This is a letter-perfect example of why it matters when GOP politicians are caught with their pants in the cookie jar:
I don’t have any particular animus against Mark Sanford as a person. I think he behaved rather shamefully with regard to the stimulus money question; much of his state contains some of the poorest populations in the country (though certainly not all), and for him to refuse money which would directly and immediately help many of those people out of a desire to build a profile for a Presidential run in three years strikes me as borderline malpractice in the job of Governor. But I’m aware that there are people – including Sanford himself – who would argue that it was done out of principle, not political expediency, that he genuinely believes his state will be worse off if they take billions of dollars in free money. So of course it’s a debatable question.
However, things get a little more tricky for the Governor after the Argentinian affair, so to speak. Why? Because of exactly what you see on display in that ad. Sure, politicians on the campaign trail (when they’re not busy “going negative” on their opponents) are prone to speak in bromides about their own history, career, life and positions. Positive political ads about oneself are virtually always empty cliches. But for many years now, the GOP has consciously, at all levels, party-wide, tried to define itself as the party of moral values and moral rectitude. They even coined the term “family values” after Dan Quayle used that phrase to describe why the 1992 LA riots broke out after the Rodney King verdict.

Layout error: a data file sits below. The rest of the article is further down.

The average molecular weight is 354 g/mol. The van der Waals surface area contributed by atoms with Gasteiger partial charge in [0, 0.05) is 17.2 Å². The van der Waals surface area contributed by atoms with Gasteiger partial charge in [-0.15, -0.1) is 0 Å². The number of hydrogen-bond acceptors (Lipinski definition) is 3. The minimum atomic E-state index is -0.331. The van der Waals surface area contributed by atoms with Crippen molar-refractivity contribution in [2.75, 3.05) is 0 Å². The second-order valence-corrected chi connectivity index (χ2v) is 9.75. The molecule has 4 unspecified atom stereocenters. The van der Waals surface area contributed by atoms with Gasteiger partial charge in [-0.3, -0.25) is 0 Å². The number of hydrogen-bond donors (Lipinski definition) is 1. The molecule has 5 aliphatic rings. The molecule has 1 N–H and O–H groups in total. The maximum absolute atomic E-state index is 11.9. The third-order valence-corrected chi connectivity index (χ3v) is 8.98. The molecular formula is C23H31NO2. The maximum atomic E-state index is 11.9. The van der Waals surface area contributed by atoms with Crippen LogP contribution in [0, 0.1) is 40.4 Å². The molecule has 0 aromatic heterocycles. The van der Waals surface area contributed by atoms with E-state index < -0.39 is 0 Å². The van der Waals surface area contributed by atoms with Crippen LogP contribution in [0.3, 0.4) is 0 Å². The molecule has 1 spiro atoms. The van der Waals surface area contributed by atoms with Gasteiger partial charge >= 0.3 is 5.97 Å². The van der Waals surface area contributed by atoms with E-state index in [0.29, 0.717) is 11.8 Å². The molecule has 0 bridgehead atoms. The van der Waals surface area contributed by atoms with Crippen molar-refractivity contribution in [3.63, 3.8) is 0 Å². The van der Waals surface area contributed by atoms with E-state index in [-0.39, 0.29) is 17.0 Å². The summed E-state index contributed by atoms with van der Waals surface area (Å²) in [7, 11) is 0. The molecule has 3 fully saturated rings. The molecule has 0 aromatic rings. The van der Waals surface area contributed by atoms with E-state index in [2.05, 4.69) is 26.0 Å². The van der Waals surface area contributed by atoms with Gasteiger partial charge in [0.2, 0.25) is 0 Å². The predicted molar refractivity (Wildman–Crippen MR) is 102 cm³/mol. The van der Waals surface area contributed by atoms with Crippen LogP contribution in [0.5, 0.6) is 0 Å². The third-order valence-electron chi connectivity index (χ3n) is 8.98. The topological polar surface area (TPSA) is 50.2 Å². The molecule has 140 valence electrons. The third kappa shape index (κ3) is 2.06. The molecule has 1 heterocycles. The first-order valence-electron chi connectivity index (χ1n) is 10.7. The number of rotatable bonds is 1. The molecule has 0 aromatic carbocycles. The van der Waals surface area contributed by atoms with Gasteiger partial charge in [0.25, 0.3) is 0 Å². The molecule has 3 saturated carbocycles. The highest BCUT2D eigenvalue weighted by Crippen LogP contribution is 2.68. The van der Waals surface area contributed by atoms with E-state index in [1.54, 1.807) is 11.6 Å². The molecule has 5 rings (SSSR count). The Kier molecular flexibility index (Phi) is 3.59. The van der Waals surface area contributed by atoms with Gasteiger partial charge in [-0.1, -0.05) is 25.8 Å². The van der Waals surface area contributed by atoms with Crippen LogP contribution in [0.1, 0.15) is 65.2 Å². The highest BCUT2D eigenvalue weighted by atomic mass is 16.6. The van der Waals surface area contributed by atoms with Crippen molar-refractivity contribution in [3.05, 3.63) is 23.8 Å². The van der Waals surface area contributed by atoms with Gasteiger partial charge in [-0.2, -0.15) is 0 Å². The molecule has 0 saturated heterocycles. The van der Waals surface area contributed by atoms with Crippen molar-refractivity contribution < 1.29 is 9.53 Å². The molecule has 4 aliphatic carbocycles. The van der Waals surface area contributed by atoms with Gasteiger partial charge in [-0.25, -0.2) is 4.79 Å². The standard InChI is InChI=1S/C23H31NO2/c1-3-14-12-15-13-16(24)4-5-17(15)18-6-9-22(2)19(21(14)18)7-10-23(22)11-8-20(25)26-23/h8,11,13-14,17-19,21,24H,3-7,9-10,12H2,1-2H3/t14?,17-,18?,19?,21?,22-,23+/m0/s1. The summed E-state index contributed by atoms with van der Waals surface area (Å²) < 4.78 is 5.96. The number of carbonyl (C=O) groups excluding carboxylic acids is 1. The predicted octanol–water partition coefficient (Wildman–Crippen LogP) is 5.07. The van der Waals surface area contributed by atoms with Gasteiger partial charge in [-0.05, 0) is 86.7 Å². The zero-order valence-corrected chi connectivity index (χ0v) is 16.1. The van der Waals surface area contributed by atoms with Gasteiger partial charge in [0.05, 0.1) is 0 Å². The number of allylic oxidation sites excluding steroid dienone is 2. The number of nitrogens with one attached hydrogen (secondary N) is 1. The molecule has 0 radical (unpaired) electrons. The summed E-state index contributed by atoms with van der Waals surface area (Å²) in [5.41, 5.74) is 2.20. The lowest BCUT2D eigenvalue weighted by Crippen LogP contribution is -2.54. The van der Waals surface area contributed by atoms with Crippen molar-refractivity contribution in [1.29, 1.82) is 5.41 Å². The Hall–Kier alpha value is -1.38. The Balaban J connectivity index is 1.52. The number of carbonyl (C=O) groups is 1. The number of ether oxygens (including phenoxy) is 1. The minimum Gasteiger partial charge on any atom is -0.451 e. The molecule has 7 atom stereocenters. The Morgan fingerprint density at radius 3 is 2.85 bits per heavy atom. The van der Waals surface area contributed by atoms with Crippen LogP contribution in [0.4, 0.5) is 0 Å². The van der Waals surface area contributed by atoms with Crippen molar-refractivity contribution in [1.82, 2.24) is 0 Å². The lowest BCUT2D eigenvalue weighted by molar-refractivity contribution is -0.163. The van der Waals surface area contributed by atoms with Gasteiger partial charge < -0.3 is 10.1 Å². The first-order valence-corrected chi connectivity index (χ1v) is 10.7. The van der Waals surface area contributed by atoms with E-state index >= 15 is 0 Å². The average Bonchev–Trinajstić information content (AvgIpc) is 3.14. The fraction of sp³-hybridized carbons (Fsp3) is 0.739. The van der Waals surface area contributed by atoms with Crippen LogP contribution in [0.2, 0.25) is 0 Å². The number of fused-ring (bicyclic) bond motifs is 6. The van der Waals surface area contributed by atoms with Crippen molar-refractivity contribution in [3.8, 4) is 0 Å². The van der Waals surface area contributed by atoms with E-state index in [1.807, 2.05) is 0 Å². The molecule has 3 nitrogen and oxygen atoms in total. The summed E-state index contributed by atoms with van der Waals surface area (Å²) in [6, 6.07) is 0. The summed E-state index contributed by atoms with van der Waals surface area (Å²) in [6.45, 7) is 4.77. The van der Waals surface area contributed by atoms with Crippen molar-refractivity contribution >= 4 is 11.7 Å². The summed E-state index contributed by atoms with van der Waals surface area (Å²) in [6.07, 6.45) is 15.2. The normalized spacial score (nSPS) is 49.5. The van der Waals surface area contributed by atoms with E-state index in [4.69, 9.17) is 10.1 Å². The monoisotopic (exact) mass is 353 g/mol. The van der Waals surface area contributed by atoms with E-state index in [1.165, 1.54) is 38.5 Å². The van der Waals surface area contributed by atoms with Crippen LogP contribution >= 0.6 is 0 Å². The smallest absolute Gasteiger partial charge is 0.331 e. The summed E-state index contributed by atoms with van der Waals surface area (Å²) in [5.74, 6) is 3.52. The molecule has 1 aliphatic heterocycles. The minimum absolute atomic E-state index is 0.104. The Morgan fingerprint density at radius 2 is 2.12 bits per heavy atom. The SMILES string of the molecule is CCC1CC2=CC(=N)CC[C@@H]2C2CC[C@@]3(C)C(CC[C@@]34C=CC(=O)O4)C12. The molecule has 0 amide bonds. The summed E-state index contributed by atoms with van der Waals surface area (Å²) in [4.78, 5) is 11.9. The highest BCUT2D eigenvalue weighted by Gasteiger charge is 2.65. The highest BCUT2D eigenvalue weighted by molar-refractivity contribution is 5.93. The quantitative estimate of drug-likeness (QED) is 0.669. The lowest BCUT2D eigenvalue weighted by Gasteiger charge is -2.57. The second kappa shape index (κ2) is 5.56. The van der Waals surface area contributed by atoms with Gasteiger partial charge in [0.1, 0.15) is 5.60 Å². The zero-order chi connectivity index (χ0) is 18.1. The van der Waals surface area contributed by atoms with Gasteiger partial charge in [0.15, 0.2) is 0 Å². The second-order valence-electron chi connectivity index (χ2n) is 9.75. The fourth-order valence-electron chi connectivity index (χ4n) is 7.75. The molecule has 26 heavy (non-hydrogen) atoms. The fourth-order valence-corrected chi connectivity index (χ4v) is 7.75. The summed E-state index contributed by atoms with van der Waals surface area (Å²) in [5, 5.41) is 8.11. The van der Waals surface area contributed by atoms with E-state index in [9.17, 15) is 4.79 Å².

But – and here’s where it dovetails with Sanford’s 2002 ad, above, contrasted with his recent behavior – GOP strategy around “family values” hasn’t been limited to hoary chestnuts about their own wonderfulness. It’s been a two-pronged strategy which has often, usually even, gotten far more mileage out of defining the other party – Democrats – either explicitly or (more commonly) implicitly, as the party of NOT-family-values. Sometimes it’s subtle, sometimes it’s not, but you can see it in the pushback against LGBT rights, and in various other aspects of political discourse in America. And it’s served the GOP well. There is a very strong case to be made that had the GOP not worked with local groups to put anti-gay initiatives on the ballot in several critical swing states in 2004, George Bush would not have been re-elected. But despite the Iraq war, the still-shaky economy, the lack of having captured any of the key leaders of Al Qaeda at that time, those initiatives, and that “family values” demagoguery may very well be what put George Bush over the top and into another ruinous term.